In some embodiments, the monitor module 210 is also used for monitoring and determining whether a power supply voltage provided to the storage device is lower than an under-voltage threshold.

Each of the above identified elements may be stored in one or more of the previously mentioned memory devices, and corresponds to a set of instructions for performing a function described above. The above identified modules or programs (i.e., sets of instructions) need not be implemented as separate software programs, procedures or modules, and thus various subsets of these modules may be combined or otherwise re-arranged in various embodiments. In some embodiments, memory 206 may store a subset of the modules and data structures identified above. Furthermore, memory 206 may store additional modules and data structures not described above. In some embodiments, the programs, modules, and data structures stored in memory 206, or the computer readable storage medium of memory 206, provide instructions for implementing any of the methods described below with reference to FIGS. 7A-7E.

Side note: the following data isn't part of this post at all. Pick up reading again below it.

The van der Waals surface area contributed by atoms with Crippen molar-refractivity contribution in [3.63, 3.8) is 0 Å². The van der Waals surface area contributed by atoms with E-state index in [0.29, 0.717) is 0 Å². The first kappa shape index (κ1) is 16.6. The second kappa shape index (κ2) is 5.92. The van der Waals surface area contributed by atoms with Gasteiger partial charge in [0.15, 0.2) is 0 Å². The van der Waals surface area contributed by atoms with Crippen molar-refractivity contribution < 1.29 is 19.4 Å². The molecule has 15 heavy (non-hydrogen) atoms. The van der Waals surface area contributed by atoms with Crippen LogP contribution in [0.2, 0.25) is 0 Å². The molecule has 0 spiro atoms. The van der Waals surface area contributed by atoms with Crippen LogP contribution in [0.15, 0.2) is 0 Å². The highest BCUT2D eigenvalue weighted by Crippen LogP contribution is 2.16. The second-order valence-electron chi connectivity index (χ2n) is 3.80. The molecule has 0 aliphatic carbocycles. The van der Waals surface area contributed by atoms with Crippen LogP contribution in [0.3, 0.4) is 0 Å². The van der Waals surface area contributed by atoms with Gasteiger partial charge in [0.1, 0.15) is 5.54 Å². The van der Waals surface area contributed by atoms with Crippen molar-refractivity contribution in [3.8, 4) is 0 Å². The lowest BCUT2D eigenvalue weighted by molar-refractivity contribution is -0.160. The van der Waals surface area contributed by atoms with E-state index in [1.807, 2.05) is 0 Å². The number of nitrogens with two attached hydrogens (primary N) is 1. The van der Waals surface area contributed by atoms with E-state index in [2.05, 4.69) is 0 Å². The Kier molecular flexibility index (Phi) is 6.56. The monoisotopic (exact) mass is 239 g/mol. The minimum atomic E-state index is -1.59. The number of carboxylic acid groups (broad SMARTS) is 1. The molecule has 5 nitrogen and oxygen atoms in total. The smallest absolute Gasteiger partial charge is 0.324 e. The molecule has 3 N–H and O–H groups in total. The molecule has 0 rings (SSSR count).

Although FIG. 2 shows data hardening module 126, FIG. 2 is intended more as a functional description of the various features which may be present in a data hardening module than as a structural schematic of the embodiments described herein. In practice, and as recognized by those of ordinary skill in the art, items shown separately could be combined and some items could be separated.